"April 9, 2012 -- Drugs that treat incontinence caused by an overactive bladder offer modest benefits to some women, and they often come with significant side effects, a new review of research shows.
The government-funded review compar"...
Angioedema of the face, lips, tongue and/or larynx has been reported with oxybutynin. In some cases, angioedema occurred after the first dose. Angioedema associated with upper airway swelling may be life-threatening. If involvement of the tongue, hypopharynx, or larynx occurs, oxybutynin should be promptly discontinued and appropriate therapy and/or measures necessary to ensure a patent airway should be promptly provided.
Central Nervous System Effects
Oxybutynin is associated with anticholinergic central nervous system (CNS) effects [see ADVERSE REACTIONS]. A variety of CNS anticholinergic effects have been reported, including hallucinations, agitation, confusion and somnolence. Patients should be monitored for signs of anticholinergic CNS effects, particularly in the first few months after beginning treatment or increasing the dose. Advise patients not to drive or operate heavy machinery until they know how DITROPAN XL® affects them. If a patient experiences anticholinergic CNS effects, dose reduction or drug discontinuation should be considered.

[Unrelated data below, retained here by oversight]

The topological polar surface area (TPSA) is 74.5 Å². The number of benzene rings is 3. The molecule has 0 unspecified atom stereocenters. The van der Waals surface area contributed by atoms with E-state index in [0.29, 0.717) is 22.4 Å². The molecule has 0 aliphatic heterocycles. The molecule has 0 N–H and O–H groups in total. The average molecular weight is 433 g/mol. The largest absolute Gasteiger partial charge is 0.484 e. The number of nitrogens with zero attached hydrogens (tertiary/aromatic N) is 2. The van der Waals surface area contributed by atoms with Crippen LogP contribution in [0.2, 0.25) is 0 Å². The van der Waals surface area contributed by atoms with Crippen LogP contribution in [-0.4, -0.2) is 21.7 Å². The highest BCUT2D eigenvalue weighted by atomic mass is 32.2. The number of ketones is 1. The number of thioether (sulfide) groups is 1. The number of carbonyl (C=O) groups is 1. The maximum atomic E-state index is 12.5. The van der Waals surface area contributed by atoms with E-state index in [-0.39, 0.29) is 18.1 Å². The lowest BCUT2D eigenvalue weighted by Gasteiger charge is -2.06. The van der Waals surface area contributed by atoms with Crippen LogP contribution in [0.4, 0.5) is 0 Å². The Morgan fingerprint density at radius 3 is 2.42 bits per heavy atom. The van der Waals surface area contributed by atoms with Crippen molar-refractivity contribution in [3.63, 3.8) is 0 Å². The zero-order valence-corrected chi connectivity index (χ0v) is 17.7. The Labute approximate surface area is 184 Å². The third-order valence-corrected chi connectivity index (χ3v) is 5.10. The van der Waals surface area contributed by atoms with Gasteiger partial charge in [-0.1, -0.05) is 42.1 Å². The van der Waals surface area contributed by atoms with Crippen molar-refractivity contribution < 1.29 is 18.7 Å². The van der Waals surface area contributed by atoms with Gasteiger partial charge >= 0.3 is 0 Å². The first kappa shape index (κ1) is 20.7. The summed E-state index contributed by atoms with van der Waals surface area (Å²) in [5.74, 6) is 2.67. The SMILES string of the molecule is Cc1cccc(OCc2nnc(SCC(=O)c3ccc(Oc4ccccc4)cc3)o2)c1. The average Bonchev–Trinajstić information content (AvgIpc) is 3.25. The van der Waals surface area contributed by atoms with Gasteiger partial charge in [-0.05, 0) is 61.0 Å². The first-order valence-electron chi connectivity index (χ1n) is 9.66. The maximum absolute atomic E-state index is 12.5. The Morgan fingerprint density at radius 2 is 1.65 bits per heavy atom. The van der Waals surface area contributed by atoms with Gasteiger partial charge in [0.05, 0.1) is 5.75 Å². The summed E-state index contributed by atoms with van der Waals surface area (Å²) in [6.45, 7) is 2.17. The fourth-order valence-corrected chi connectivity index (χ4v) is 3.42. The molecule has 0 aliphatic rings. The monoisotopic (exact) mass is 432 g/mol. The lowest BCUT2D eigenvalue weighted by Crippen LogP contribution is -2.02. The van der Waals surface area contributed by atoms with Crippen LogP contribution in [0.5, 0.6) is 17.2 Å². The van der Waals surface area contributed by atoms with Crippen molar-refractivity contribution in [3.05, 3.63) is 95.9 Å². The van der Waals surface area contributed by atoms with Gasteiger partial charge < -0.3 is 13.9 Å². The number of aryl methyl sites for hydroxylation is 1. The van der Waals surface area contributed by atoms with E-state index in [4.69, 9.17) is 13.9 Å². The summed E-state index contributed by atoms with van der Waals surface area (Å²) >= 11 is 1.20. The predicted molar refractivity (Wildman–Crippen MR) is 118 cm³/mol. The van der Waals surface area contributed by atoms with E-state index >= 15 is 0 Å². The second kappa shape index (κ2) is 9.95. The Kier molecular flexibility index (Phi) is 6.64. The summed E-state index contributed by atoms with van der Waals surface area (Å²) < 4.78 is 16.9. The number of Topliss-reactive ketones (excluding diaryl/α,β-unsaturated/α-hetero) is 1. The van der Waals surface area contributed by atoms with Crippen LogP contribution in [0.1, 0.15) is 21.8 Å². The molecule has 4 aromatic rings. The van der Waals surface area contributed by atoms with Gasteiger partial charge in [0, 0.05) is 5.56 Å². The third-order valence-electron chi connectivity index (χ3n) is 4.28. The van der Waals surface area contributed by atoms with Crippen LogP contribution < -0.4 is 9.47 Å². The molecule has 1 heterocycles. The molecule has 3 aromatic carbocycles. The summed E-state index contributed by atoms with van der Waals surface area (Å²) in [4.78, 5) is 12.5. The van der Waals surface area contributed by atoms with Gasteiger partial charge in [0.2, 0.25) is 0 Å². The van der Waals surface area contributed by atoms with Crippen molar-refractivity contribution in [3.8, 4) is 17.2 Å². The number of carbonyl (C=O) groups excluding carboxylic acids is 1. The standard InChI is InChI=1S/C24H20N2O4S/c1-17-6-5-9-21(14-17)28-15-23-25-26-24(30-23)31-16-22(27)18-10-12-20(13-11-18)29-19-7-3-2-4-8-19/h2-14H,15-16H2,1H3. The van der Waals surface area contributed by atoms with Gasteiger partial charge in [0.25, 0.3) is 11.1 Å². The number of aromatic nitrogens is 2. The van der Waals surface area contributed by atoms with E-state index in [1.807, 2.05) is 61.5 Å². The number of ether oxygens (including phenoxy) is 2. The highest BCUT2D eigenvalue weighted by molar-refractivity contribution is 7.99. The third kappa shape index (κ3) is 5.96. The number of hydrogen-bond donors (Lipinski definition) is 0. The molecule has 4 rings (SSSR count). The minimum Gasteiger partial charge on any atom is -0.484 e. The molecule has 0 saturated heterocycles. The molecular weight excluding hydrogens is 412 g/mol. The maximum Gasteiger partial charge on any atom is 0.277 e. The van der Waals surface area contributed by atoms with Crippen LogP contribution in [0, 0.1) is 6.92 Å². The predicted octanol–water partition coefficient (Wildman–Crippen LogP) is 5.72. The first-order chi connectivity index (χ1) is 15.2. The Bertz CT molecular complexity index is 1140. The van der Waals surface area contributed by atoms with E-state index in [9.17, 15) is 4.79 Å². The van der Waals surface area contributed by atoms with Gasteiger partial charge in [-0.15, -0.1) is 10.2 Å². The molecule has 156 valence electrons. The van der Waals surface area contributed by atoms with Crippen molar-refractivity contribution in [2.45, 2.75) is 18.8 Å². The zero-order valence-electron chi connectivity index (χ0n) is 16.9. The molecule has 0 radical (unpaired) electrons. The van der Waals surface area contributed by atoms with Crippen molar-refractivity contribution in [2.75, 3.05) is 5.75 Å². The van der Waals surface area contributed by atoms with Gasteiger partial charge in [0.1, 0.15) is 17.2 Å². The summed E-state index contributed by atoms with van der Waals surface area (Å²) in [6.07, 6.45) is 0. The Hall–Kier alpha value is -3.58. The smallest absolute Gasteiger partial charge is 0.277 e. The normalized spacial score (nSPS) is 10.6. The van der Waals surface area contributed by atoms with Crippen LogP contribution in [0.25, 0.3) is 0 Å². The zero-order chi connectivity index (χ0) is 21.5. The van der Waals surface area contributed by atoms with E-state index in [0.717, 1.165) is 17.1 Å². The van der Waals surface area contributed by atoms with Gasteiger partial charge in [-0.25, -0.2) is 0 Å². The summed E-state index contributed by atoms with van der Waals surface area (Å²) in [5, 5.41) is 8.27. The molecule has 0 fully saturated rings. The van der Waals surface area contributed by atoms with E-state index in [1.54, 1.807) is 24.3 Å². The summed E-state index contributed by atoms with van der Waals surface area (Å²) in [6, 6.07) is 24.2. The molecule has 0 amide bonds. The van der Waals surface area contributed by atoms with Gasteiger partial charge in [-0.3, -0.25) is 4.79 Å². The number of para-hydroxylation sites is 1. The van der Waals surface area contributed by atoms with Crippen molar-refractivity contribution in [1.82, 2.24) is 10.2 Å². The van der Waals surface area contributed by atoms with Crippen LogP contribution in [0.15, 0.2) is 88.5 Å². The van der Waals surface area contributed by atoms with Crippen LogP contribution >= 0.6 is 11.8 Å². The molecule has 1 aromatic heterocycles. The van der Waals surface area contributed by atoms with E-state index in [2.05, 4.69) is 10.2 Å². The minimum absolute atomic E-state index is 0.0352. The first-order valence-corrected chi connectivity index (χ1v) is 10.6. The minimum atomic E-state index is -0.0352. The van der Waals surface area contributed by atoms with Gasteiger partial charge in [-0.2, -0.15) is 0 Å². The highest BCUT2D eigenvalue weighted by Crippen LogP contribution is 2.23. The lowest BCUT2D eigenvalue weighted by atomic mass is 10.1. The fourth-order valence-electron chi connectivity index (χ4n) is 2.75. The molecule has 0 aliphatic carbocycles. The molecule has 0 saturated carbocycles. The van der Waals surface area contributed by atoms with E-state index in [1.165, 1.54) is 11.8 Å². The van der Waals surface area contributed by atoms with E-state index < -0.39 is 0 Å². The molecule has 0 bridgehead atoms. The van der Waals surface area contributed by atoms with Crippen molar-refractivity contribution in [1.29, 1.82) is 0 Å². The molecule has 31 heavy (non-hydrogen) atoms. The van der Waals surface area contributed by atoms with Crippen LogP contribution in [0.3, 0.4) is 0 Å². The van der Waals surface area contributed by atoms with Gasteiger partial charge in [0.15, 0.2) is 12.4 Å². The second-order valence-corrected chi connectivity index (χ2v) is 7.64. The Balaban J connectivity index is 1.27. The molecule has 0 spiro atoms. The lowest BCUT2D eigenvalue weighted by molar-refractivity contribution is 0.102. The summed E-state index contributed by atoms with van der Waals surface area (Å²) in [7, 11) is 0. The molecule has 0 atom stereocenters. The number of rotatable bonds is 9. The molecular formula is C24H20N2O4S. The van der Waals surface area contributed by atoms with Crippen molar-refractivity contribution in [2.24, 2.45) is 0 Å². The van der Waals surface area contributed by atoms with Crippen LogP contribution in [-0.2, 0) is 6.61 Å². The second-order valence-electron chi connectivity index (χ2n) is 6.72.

DITROPAN XL® should be used with caution in patients with preexisting dementia treated with cholinesterase inhibitors due to the risk of aggravation of symptoms.
DITROPAN XL® should be used with caution in patients with Parkinson's disease due to the risk of aggravation of symptoms.
Worsening Of Symptoms Of Myasthenia Gravis
DITROPAN XL® should be used with caution in patients with myasthenia gravis due to the risk of aggravation of symptoms.
Worsening Of Symptoms Of Decreased Gastrointestinal Motility In Patients With Autonomic Neuropathy
Gastrointestinal Adverse Reactions
DITROPAN XL® , like other anticholinergic drugs, may decrease gastrointestinal motility and should be used with caution in patients with conditions such as ulcerative colitis and intestinal atony.
As with any other nondeformable material, caution should be used when administering DITROPAN XL to patients with preexisting severe gastrointestinal narrowing (pathologic or iatrogenic). There have been rare reports of obstructive symptoms in patients with known strictures in association with the ingestion of other drugs in nondeformable controlled-release formulations.
Carcinogenesis, Mutagenesis, Impairment Of Fertility
A 24-month study in rats at dosages of oxybutynin chloride of 20, 80, and 160 mg/kg/day showed no evidence of carcinogenicity. These doses are approximately 6, 25, and 50 times the maximum human exposure, based on a human equivalent dose taking into account normalization of body surface area.
Oxybutynin chloride showed no increase of mutagenic activity when tested in Schizosaccharomyces pompholiciformis, Saccharomyces cerevisiae, and Salmonella typhimurium test systems.